Fallen crest public, p.24
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       Fallen Crest Public, p.24

         Part #3 of Fallen Crest High series by Tijan
 

  shoulder. Channing had followed me but he headed to the Roussou side of the party. He went to Heather’s side. It was then when our gazes collided. Her eyes burned bright with condemnation. Channing hadn’t judged me, but she was. Sam’s best friend hated me.

  Kate gasped, swaying on her feet, “Mason! You’re here!”

  I hated myself, too.

  I smirked at Kate as she came over to me. She was trying to be seductive. She looked like a drunken idiot and reeked of booze. Then she looped her arms around my neck, pressed her breasts against me before sliding them up my chest as she moved into me. Then her fingers curled into my neck and she drew my mouth down. As my lips stopped above hers, she whispered, “Are you going to fuck me tonight?”

  I didn’t think. I couldn’t.

  I slammed my lips onto hers.

  It wasn’t home.

  That was my first thought when I walked inside. David unlocked the door, but waved me through first. Nothing felt familiar about my old home anymore. It was cold. It was dark, and there was a musky smell in the room.

  “Oh, sorry.” David rushed around me, and the door slammed shut in his wake. “I meant to drop by earlier and turn the heat up. I knew you were coming, but things happened at school and …” he trailed off as he stared at me.

  “What?”

  “Nothing.” A quick shake of the head. “It’s … you’re here. You’re staying.”

  “Yeah?”

  “I just thought …” He shook his head again. The corners of his mouth darted up and down as he cleared his throat. “I just never thought you’d be back.”

  There was so much emotion in his gaze, and they were too visible to me. He hadn’t turned the light on, but the moonlight lit the room up. A sudden lump formed in my throat, and I looked away.

  “Oh, right.” He finished with the heat and flipped the light switch. The room was flooded with new light, and I was struck with the same emotions.

  This wasn’t home. Not anymore.

  The kitchen counter was covered with empty pizza boxes. There must’ve been thirty of them, and the floor had empty cases of beer scattered around. The kitchen table had mail all over it. Not an inch of the tablecloth could be seen. When I spotted a television in the corner of the room, I gestured to it. “That’s new.”

  “Oh.” He sighed, flushing at the same time. “Yes. Before Malinda, I watched a lot of the game tapes here.”

  “Not in the basement? You used to watch them down there.”

  “Yeah. I, um, got into a habit of staying up here in case …” His glanced at me, but turned away. Bumping into the pizza boxes, the pile fell to the floor. “Oh no.” He dropped down and began picking them up with rushed movements. “I’m sorry. This place is a mess. I haven’t cleaned since—” He stopped himself and took a deep breath.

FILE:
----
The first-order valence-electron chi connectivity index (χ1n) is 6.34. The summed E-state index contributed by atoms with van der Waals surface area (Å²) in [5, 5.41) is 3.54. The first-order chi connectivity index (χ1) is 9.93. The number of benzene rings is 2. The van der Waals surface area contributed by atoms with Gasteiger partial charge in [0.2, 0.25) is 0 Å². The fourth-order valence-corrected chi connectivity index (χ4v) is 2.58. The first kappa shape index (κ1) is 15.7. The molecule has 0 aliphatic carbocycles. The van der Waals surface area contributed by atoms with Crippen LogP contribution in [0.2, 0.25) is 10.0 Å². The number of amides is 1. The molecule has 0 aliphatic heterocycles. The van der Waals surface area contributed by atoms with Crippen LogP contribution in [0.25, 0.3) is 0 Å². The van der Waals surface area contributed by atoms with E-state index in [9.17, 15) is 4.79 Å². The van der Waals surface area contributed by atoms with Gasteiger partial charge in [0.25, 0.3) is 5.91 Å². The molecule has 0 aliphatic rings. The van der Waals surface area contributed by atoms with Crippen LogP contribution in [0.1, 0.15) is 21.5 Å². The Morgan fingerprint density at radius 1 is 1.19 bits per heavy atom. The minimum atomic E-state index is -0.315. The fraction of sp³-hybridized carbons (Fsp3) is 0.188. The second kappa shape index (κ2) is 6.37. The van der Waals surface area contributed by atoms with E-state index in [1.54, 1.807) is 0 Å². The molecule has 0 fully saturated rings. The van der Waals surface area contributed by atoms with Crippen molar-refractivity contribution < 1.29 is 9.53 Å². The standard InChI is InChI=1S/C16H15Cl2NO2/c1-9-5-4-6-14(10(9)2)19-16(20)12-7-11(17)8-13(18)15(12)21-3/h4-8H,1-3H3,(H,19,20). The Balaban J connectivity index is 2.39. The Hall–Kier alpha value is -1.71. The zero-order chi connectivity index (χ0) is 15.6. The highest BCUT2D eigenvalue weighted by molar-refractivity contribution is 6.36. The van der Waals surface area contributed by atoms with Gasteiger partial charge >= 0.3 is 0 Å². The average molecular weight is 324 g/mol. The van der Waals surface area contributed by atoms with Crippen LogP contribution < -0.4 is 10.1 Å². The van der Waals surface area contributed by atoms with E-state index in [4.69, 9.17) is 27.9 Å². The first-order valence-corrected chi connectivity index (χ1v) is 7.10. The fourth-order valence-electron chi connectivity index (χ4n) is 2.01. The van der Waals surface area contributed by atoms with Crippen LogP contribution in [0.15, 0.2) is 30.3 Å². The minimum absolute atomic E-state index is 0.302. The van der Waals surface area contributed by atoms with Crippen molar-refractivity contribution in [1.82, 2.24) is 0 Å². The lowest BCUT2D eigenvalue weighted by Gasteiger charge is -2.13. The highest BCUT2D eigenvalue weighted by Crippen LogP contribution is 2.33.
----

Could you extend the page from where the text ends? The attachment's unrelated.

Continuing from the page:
I sensed a change as he straightened. I waited for whatever he was going to say next, and my heart began pounding in my chest.

  “I don’t know why I’m lying to you. You’ve been through enough. You deserve me to tell it to you straight.”

  My stomach tightened.

  “I would sit up here,” he gestured around the kitchen, “in case you ever came back. It sounds stupid, but I wanted to be here if you ever came back. You never did. Well, you did, but it was the day after you moved.”

  “Yeah.” My voice was hoarse. “She forgot something and asked me to get it. I did …” And he had come home. A stabbing pain pierced me. If only I had realized how final it was going to be. If I had known he wasn’t my real father then, but no. It wouldn’t have changed anything. She still would have forced me to go with her.

  “Like I said before, it became a habit. Sitting here. Eating here. Watching the games here. I did everything here. Even months later when I knew you weren’t coming back, I couldn’t stop. It made no sense to me.”

  I nodded, but I didn’t know what to say. When I saw the broom in the back, I asked, “Do you want me to clean up?”

  “What? No. Oh no, Samantha. This is my mess. I’ll clean it up. You can go upstairs if you’d like to get changed or get comfortable. Maybe email or check your Twitter. Mark’s always talking about that with Malinda, but I never understand what they’re talking about. I’m not big on technology.”

  “I know.” Neither was I. I thought I had inherited that from him.

  “You know what?” With a garbage bag in one hand, he began stuffing the pizza boxes inside. “I bet you’re hungry. Malinda asked if she should make us something, but I told her that I’d take you to dinner. Do you want to go out to eat?”

  “That’s okay. We can eat in.”

  “Oh.” He frowned. “Um … I could go and pick something up. Chinese? You used to like Chinese.”

  “That’s fine.”

  “Or there’s that new noodle place. You want to go there?” His eyes lit up.

  I gestured to my face. The bruises had started to fade, but I had another two weeks until they’d be completely gone. “I’m not feeling like going out yet.”

  “That’s right. Your face.”